The Gulf of Maine Research Institute has quite a bit of good information about herring posted on-line.
Did you know: "The herring is a fish of open waters, traveling as a rule in schools of hundreds or
thousands; single fish are seldom seen, or even small companies of a few dozen.
As a rule all the individual members of a school are about the same size,
whether large or small. It is not known how long any given school may preserve
its identity as such."
Read this article to learn more:
Many thanks to the Gulf of Maine Research Institute!!!
Herring survive entirely by feeding on plankton - the tiny drifters of the
ocean. There are two basic types of plankton: phytoplankton (plants) and
zooplankton (animals). The zooplankton community, comprised of invertebrate and
fish larvae as well as many species that remain drifters for life
(holoplankton), is thought by some scientists to be the biggest source of
protein in the world's oceans and is, not surprisingly, an important food source
for many organisms. Although herring are opportunistic feeders, they feed
primarily on small holoplanktonic crustaceans called copepods
Copepods and other tiny crustaceans are the predominant members of the
zooplankton in the coastal waters of the Gulf of Maine.  Two copepod species, Pseudocalanus
minitus and Calanus finmarchicus comprise more than two thirds of the
herring's diet in winter through summer, with three other copepod species the
dominant food sources in the fall. The larvae (nauplii) of copepods make up a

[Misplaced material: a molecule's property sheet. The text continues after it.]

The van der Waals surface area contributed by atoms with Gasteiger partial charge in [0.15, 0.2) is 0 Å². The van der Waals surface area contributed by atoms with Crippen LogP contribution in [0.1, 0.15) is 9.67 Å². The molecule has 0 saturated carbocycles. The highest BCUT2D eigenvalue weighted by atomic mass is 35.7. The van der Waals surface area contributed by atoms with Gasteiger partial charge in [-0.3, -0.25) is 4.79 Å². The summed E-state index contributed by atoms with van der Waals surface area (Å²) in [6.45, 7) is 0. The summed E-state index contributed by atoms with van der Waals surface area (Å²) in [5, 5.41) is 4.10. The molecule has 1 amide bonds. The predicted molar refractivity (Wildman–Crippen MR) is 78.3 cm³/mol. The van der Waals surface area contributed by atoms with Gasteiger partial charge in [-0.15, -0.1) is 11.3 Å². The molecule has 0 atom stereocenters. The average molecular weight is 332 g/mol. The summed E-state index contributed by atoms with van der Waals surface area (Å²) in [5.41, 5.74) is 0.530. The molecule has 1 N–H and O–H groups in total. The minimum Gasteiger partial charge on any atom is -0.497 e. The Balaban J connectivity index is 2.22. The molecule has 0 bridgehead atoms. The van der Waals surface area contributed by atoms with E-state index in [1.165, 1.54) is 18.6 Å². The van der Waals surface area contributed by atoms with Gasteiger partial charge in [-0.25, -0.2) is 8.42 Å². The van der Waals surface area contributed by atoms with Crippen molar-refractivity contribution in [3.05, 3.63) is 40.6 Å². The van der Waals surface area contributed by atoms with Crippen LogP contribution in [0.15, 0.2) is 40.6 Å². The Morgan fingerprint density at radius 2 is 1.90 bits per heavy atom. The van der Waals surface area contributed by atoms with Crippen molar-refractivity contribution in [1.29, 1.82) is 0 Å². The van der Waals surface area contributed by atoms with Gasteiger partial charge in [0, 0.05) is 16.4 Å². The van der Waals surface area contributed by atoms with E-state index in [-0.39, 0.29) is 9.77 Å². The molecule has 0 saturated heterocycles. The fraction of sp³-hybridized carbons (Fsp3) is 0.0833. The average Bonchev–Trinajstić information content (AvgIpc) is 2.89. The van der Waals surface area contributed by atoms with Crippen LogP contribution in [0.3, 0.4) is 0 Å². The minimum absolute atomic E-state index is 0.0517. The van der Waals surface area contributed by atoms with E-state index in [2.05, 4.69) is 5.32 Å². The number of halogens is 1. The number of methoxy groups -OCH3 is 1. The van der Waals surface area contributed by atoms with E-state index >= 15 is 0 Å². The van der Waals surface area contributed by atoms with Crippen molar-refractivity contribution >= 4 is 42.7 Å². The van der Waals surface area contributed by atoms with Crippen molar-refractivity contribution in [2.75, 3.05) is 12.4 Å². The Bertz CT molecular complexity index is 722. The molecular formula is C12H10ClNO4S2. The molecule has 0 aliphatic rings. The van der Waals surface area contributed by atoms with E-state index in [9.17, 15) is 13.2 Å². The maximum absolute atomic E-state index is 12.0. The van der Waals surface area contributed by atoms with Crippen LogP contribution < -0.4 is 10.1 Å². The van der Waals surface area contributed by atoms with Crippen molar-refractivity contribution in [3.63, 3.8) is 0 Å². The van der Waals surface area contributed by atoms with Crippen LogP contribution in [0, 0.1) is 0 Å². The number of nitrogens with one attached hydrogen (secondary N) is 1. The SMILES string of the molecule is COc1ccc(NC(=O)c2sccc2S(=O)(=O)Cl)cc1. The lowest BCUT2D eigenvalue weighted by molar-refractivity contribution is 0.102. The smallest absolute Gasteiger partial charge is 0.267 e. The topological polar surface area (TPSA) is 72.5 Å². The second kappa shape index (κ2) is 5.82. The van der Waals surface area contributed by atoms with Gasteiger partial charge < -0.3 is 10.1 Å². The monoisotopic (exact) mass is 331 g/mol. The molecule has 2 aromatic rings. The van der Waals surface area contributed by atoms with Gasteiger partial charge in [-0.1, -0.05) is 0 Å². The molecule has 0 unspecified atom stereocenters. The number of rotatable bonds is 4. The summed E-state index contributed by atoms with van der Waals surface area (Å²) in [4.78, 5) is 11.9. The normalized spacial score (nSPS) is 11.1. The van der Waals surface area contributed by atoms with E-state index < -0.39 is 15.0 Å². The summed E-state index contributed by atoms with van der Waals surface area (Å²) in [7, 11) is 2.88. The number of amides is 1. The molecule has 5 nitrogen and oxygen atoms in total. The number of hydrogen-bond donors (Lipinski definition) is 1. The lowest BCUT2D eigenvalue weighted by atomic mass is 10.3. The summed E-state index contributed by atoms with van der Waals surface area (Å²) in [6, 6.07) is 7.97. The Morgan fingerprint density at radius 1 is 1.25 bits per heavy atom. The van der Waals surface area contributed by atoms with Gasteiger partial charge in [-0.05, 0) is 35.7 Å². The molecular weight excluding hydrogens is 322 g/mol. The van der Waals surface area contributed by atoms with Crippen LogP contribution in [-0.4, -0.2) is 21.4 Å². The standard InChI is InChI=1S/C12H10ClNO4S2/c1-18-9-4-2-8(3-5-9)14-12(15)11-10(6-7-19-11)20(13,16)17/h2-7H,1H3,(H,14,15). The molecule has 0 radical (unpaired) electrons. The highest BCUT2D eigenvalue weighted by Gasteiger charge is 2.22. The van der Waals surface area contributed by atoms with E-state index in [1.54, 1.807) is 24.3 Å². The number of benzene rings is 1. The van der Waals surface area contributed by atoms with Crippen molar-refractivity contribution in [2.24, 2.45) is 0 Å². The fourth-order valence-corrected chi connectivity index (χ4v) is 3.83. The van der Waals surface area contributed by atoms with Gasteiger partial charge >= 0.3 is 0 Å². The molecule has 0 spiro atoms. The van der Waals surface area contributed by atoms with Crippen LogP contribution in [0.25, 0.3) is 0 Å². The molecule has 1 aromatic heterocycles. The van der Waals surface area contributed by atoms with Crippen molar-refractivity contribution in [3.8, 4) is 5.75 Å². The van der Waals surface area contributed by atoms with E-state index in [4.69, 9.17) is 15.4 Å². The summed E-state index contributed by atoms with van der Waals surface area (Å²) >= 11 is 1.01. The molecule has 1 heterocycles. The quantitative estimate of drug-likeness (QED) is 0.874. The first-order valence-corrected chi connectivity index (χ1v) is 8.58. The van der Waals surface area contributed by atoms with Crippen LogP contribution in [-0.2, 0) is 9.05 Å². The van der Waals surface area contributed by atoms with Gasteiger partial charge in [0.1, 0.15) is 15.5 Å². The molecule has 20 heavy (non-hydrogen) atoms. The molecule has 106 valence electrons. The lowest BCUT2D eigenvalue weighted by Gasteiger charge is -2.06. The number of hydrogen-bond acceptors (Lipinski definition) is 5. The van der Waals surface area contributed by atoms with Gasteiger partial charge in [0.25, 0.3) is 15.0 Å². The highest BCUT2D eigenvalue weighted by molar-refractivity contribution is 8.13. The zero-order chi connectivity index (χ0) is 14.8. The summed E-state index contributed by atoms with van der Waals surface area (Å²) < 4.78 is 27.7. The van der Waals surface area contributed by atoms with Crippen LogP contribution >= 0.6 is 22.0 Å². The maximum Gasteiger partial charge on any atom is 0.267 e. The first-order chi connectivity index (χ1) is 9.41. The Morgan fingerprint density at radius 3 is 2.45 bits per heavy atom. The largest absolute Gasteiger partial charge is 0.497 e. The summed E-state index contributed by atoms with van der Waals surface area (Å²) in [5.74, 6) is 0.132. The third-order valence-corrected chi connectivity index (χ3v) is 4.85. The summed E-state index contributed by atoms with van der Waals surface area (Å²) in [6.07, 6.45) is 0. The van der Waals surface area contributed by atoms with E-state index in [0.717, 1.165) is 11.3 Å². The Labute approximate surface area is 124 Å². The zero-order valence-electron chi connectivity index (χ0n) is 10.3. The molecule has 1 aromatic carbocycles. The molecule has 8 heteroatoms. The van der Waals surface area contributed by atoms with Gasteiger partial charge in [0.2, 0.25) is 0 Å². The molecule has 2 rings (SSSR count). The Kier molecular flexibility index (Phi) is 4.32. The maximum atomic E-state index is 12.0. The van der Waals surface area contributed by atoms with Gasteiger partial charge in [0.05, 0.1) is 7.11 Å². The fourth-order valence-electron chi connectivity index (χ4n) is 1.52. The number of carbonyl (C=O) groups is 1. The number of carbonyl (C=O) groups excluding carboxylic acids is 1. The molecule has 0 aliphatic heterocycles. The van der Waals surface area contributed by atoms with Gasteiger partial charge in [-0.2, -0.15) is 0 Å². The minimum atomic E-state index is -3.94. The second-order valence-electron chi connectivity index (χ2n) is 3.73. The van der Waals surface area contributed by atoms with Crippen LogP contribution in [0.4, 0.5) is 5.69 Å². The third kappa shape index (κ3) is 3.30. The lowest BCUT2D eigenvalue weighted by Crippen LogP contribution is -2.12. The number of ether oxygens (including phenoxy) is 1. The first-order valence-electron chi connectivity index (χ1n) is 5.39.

major part of the diet of larval herring.
The survival and distribution of herring in the Gulf of Maine depends largely on
the distributions their major prey, the copepods. Herring growth rates vary with
copepod availability and abundance. The copepod Calanus finmarchicus,
perhaps the most abundant copepod in the Gulf of Maine, is vital to the success
of Atlantic herring populations. Atlantic herring time their migrations around
the presence of this copepod. The herring are dependent on these food sources to
such a degree that herring scientists have proposed that information on prey
species may provide a method to predict the location of herring stocks.
Herring feed at night in the upper water column, following the massive vertical
migrations of zooplankton that inhabit deep waters by day and surface waters by
night. Research has shown that herring feed on zooplankton in several ways. Much
like the way a whale strains zooplankton from the water with its baleen plates,
herring are able to use their gill rakers to filter-feed. Herring can also
visually detect larger prey, such as an individual copepod or a mysid shrimp,
and execute directed attacks on these targets